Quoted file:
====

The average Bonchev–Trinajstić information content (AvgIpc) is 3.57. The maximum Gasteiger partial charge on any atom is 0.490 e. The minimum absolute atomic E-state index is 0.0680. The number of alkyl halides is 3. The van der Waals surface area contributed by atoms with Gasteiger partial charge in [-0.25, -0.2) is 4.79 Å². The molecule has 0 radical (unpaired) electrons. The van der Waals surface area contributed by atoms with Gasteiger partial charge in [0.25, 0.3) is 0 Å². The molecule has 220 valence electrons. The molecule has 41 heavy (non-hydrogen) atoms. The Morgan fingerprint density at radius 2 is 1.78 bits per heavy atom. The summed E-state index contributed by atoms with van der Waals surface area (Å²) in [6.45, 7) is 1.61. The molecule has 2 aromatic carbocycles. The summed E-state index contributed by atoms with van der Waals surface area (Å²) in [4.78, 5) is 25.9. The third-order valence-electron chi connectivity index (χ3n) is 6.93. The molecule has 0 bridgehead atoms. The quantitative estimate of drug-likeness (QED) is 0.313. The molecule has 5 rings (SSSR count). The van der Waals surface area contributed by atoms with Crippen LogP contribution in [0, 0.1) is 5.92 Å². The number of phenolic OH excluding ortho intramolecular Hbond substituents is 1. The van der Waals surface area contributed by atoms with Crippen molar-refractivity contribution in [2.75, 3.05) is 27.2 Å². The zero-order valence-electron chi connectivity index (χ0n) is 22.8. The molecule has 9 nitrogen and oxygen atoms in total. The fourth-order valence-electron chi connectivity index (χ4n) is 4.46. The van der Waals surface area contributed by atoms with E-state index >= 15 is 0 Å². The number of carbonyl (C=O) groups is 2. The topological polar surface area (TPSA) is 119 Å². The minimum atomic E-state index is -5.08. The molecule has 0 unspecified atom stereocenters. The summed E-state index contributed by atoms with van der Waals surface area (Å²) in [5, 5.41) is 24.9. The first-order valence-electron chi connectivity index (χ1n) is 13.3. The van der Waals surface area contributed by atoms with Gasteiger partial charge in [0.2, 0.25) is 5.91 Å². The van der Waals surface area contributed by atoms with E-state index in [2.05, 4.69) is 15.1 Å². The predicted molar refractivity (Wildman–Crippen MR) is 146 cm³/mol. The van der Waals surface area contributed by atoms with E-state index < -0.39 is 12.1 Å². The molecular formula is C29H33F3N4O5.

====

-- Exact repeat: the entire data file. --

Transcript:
The average Bonchev–Trinajstić information content (AvgIpc) is 3.57. The maximum Gasteiger partial charge on any atom is 0.490 e. The minimum absolute atomic E-state index is 0.0680. The number of alkyl halides is 3. The van der Waals surface area contributed by atoms with Gasteiger partial charge in [-0.25, -0.2) is 4.79 Å². The molecule has 0 radical (unpaired) electrons. The van der Waals surface area contributed by atoms with Gasteiger partial charge in [0.25, 0.3) is 0 Å². The molecule has 220 valence electrons. The molecule has 41 heavy (non-hydrogen) atoms. The Morgan fingerprint density at radius 2 is 1.78 bits per heavy atom. The summed E-state index contributed by atoms with van der Waals surface area (Å²) in [6.45, 7) is 1.61. The molecule has 2 aromatic carbocycles. The summed E-state index contributed by atoms with van der Waals surface area (Å²) in [4.78, 5) is 25.9. The third-order valence-electron chi connectivity index (χ3n) is 6.93. The molecule has 0 bridgehead atoms. The quantitative estimate of drug-likeness (QED) is 0.313. The molecule has 5 rings (SSSR count). The van der Waals surface area contributed by atoms with Crippen LogP contribution in [0, 0.1) is 5.92 Å². The number of phenolic OH excluding ortho intramolecular Hbond substituents is 1. The van der Waals surface area contributed by atoms with Crippen molar-refractivity contribution in [2.75, 3.05) is 27.2 Å². The zero-order valence-electron chi connectivity index (χ0n) is 22.8. The molecule has 9 nitrogen and oxygen atoms in total. The fourth-order valence-electron chi connectivity index (χ4n) is 4.46. The van der Waals surface area contributed by atoms with E-state index >= 15 is 0 Å². The number of carbonyl (C=O) groups is 2. The topological polar surface area (TPSA) is 119 Å². The minimum atomic E-state index is -5.08. The molecule has 0 unspecified atom stereocenters. The summed E-state index contributed by atoms with van der Waals surface area (Å²) in [5, 5.41) is 24.9. The first-order valence-electron chi connectivity index (χ1n) is 13.3. The van der Waals surface area contributed by atoms with Gasteiger partial charge in [0.2, 0.25) is 5.91 Å². The van der Waals surface area contributed by atoms with E-state index in [2.05, 4.69) is 15.1 Å². The predicted molar refractivity (Wildman–Crippen MR) is 146 cm³/mol. The van der Waals surface area contributed by atoms with E-state index < -0.39 is 12.1 Å². The molecular formula is C29H33F3N4O5.